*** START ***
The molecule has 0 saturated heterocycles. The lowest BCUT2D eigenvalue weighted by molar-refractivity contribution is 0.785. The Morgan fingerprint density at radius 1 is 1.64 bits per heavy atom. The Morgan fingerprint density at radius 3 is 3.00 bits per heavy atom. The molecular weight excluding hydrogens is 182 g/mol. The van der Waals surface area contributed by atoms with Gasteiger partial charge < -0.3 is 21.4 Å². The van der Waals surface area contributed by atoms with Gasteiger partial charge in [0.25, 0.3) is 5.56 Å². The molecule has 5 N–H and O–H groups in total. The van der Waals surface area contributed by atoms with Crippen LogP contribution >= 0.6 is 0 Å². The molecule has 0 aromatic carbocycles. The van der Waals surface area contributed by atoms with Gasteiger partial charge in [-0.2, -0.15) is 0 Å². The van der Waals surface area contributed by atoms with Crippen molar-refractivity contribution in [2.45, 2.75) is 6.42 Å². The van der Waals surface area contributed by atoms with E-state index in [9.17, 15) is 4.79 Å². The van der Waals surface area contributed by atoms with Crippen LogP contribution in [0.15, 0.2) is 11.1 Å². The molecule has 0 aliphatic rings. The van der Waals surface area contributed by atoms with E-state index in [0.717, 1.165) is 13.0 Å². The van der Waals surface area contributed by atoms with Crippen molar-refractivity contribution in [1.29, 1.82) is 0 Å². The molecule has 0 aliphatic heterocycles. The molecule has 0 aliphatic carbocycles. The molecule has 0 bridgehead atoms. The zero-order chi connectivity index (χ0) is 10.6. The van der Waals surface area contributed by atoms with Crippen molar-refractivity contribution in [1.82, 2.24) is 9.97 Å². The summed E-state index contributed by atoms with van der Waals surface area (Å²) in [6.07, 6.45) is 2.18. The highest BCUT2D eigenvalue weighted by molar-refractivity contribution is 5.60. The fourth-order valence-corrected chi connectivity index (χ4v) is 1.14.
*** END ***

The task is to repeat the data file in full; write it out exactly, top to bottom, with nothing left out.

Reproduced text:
The molecule has 0 saturated heterocycles. The lowest BCUT2D eigenvalue weighted by molar-refractivity contribution is 0.785. The Morgan fingerprint density at radius 1 is 1.64 bits per heavy atom. The Morgan fingerprint density at radius 3 is 3.00 bits per heavy atom. The molecular weight excluding hydrogens is 182 g/mol. The van der Waals surface area contributed by atoms with Gasteiger partial charge < -0.3 is 21.4 Å². The van der Waals surface area contributed by atoms with Gasteiger partial charge in [0.25, 0.3) is 5.56 Å². The molecule has 5 N–H and O–H groups in total. The van der Waals surface area contributed by atoms with Crippen LogP contribution >= 0.6 is 0 Å². The molecule has 0 aromatic carbocycles. The van der Waals surface area contributed by atoms with Gasteiger partial charge in [-0.2, -0.15) is 0 Å². The van der Waals surface area contributed by atoms with Crippen molar-refractivity contribution in [2.45, 2.75) is 6.42 Å². The van der Waals surface area contributed by atoms with E-state index in [9.17, 15) is 4.79 Å². The van der Waals surface area contributed by atoms with Crippen LogP contribution in [0.15, 0.2) is 11.1 Å². The molecule has 0 aliphatic rings. The van der Waals surface area contributed by atoms with E-state index in [0.717, 1.165) is 13.0 Å². The van der Waals surface area contributed by atoms with Crippen molar-refractivity contribution in [1.29, 1.82) is 0 Å². The molecule has 0 aliphatic heterocycles. The molecule has 0 aliphatic carbocycles. The molecule has 0 bridgehead atoms. The zero-order chi connectivity index (χ0) is 10.6. The van der Waals surface area contributed by atoms with Crippen molar-refractivity contribution in [1.82, 2.24) is 9.97 Å². The summed E-state index contributed by atoms with van der Waals surface area (Å²) in [6.07, 6.45) is 2.18. The highest BCUT2D eigenvalue weighted by molar-refractivity contribution is 5.60. The fourth-order valence-corrected chi connectivity index (χ4v) is 1.14.